The ’80s are ending, and Frank’s storefront—on a down-at-the-heels street in the English suburbs—is a lone bright light for a scattered community of music lovers in need of vinyl therapy. It’s also all he has, until a winsome customer with a long green coat and a foreign accent stumbles into his life. A sweetly nostalgic romantic comedy in the tradition of Nick Hornby’s High Fidelity, The Music Shop is proof positive that the right harmony at the right time really can transform the world.
Florence Welch’s first collection of lyrics, poetry, and artwork is an invitation to the cosmic blossoming that began with sneaking out of art-school classes and has exploded across the globe. In these intimate arrangements, she’s curated the evidence of who and where she’s been all these years.
With interviews from more than 180 “friends, rivals, lovers, and collaborators”—and never-before-seen material from two decades of his own conversations with Bowie—Dylan Jones initiates the ultimate conversation about rock and roll’s most enigmatic shape-shifter.
My Own Devices
International travel with a rap collective doesn’t leave one with much time for socializing and sightseeing, but Dessa has a Rumplestiltskin-like ability to spin her hours on the road into literary gold. Her stunning essay collection would be a feather in anyone’s literary cap, and the fact that she’s assembled it while wearing something like a dozen hats is nothing short of miraculous.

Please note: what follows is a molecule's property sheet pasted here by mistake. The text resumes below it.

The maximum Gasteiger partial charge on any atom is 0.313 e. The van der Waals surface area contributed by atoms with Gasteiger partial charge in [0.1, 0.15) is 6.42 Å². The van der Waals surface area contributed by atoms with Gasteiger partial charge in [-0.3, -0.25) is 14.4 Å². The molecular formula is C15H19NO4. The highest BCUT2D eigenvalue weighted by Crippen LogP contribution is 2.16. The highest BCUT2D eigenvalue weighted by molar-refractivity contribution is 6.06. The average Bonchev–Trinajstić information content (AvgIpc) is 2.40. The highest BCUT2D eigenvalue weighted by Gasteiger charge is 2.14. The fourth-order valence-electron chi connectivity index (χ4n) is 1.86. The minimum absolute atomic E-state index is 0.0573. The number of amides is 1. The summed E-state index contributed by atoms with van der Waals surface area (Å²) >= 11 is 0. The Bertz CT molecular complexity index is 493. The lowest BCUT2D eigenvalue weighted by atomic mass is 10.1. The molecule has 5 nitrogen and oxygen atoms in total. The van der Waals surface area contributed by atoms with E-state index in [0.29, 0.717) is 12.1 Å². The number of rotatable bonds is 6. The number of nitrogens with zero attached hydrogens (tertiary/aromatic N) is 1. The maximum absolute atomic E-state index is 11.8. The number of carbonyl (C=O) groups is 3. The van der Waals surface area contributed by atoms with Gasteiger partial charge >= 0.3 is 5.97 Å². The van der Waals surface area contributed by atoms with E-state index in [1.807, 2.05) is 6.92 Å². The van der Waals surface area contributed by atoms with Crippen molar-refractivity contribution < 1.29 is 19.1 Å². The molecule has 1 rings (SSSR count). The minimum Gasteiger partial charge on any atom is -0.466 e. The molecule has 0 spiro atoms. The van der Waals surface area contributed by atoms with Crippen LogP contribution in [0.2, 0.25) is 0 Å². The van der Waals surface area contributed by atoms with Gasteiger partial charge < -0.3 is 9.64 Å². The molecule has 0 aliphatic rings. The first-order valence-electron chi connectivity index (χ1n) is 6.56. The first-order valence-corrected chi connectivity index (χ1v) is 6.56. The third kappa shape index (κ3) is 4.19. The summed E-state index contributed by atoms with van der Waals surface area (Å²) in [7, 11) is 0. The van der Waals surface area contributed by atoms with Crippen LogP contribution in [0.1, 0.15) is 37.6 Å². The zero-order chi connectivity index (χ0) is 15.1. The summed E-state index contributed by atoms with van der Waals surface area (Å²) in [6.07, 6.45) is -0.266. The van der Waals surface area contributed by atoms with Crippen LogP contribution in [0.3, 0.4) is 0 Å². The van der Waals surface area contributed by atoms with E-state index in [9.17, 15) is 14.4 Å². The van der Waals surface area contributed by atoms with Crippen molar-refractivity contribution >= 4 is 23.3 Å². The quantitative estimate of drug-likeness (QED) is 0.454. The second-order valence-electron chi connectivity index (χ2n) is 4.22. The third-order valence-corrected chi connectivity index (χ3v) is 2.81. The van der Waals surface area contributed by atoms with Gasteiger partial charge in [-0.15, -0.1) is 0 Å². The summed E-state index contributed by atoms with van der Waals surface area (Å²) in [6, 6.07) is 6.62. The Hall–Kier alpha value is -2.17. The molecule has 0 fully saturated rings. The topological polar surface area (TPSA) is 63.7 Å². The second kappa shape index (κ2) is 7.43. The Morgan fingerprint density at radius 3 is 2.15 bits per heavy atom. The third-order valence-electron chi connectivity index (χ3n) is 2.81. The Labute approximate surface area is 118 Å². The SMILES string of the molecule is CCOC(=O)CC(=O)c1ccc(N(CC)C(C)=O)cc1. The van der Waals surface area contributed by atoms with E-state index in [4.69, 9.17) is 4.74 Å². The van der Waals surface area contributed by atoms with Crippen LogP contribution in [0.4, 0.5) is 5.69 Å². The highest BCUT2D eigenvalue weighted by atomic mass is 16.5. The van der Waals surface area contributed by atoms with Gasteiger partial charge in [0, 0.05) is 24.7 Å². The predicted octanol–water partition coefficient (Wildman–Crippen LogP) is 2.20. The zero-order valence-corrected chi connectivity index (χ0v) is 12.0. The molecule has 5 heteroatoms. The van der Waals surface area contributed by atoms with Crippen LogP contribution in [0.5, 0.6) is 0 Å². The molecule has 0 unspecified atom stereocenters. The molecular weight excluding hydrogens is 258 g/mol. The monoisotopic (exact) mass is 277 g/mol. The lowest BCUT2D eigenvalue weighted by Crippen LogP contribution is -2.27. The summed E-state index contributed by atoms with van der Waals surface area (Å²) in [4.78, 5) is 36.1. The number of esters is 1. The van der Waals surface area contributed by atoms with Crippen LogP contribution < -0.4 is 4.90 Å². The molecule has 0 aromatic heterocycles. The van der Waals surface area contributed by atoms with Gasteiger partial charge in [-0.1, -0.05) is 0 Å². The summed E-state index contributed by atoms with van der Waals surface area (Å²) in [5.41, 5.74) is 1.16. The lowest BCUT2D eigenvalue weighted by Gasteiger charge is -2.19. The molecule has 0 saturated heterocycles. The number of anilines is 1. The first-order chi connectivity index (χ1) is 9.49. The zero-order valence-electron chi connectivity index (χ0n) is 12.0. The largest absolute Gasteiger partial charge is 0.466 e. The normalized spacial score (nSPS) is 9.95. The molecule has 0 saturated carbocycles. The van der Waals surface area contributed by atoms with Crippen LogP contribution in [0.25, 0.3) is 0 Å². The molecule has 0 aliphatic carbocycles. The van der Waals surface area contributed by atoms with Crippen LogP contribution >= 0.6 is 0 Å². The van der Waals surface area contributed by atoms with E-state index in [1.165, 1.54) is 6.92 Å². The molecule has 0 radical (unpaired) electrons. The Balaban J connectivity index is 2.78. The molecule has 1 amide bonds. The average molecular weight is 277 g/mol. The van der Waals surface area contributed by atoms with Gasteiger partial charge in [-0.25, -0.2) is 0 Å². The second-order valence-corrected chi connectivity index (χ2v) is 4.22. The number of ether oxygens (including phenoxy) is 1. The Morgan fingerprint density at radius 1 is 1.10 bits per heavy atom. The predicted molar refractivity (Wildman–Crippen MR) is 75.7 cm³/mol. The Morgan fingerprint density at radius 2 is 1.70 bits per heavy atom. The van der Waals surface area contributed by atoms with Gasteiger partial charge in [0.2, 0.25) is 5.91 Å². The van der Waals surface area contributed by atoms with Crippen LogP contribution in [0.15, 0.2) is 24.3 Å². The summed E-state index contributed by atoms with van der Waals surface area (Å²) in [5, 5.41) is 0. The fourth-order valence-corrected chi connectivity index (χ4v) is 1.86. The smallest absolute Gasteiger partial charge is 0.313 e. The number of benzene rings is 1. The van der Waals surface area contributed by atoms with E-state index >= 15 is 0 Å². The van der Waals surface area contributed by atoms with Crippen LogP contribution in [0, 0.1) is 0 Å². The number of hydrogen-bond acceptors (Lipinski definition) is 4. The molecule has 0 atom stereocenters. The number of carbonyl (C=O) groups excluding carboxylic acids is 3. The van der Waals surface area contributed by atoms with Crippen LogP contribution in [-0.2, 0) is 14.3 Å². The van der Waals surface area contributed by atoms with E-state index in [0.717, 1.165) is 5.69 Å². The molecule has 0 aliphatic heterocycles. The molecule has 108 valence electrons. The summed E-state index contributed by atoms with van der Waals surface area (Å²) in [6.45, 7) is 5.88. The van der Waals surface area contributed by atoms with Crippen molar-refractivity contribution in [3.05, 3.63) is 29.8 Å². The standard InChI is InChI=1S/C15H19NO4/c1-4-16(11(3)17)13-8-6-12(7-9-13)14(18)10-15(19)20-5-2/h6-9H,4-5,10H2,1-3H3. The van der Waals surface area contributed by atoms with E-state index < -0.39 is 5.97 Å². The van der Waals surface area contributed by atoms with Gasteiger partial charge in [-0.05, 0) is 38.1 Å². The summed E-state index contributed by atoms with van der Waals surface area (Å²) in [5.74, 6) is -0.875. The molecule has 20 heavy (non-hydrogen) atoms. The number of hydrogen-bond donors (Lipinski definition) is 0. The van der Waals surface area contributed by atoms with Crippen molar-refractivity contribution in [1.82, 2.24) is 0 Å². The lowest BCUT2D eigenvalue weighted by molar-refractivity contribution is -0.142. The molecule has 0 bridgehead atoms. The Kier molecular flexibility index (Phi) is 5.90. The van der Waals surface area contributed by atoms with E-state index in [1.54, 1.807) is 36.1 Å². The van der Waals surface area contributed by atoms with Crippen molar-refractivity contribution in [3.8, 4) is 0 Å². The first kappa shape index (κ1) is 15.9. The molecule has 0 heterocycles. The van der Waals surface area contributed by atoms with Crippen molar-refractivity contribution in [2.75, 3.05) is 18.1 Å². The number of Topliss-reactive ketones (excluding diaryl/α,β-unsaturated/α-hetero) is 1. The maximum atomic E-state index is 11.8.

Five decades after Otis Redding’s indelible performance at the Monterey Pop Festival and his tragic death in a plane crash, a fellow musician has released his definitive biography. With the cooperation of the Redding family and painstaking research, Jonathan Gould offers a comprehensive portrait of the phenomenal young man who defined the Stax Records sound and changed soul music forever.
The Indispensable Composers
As the chief classical music critic for the New York Times, Anthony Tommasini loves to invite participation in his treatment of the greats. This unabashedly subjective essay collection offers his scholarly and intimate impressions of 17 artists—and invites both neophytes and aficionados to roll up their sleeves and engage with these legacies.
This jaw-dropping collection of hip hop’s most iconic images presents music like it’s never been seen before. Contact sheets offer a contemporary glimpse of how visual artists interact with their subjects, and these primary texts are an invitation to some of the most you-had-to-be-there moments of all time.
When Jann Wenner founded Rolling Stone in 1967, he was a Berkeley dropout and San Francisco fanboy bringing counterculture to the mainstream. Half a century later, he’s the godfather of rock and roll journalism. Hagan captures both the historical significance of what Wenner created and the long, strange trips the Rolling Stone crew and its subjects took to get there.
Summer is here, the days are long, and music-festival season has arrived. Whether you love pitching a tent in a field and grooving to some live music, or prefer to listen to Spotify in the air-conditioned comfort of your own home, we’ve rounded up the best books for music lovers.
Featured Image: @noux2rs/Twenty20